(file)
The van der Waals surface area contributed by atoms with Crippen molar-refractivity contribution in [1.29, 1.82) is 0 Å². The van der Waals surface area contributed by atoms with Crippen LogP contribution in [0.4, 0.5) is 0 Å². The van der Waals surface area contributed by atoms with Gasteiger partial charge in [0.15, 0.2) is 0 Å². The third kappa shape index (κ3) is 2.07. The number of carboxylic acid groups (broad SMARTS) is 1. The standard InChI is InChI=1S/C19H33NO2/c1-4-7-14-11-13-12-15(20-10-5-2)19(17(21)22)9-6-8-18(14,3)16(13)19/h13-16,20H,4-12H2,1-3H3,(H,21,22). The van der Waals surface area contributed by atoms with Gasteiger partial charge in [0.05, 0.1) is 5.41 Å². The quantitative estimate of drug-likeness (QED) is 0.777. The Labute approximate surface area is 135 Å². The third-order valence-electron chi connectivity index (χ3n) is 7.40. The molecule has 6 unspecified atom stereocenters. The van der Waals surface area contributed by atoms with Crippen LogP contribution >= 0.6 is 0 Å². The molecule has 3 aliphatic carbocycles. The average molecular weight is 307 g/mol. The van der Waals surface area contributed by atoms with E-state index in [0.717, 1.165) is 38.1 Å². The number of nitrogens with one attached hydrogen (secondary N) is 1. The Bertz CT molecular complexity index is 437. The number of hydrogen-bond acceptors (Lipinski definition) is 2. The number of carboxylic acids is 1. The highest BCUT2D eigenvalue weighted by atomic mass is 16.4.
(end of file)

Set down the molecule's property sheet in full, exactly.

The van der Waals surface area contributed by atoms with Crippen molar-refractivity contribution in [1.29, 1.82) is 0 Å². The van der Waals surface area contributed by atoms with Crippen LogP contribution in [0.4, 0.5) is 0 Å². The van der Waals surface area contributed by atoms with Gasteiger partial charge in [0.15, 0.2) is 0 Å². The third kappa shape index (κ3) is 2.07. The number of carboxylic acid groups (broad SMARTS) is 1. The standard InChI is InChI=1S/C19H33NO2/c1-4-7-14-11-13-12-15(20-10-5-2)19(17(21)22)9-6-8-18(14,3)16(13)19/h13-16,20H,4-12H2,1-3H3,(H,21,22). The van der Waals surface area contributed by atoms with Gasteiger partial charge in [0.05, 0.1) is 5.41 Å². The quantitative estimate of drug-likeness (QED) is 0.777. The Labute approximate surface area is 135 Å². The third-order valence-electron chi connectivity index (χ3n) is 7.40. The molecule has 6 unspecified atom stereocenters. The van der Waals surface area contributed by atoms with Crippen LogP contribution >= 0.6 is 0 Å². The molecule has 3 aliphatic carbocycles. The average molecular weight is 307 g/mol. The van der Waals surface area contributed by atoms with E-state index in [0.717, 1.165) is 38.1 Å². The number of nitrogens with one attached hydrogen (secondary N) is 1. The Bertz CT molecular complexity index is 437. The number of hydrogen-bond acceptors (Lipinski definition) is 2. The number of carboxylic acids is 1. The highest BCUT2D eigenvalue weighted by atomic mass is 16.4.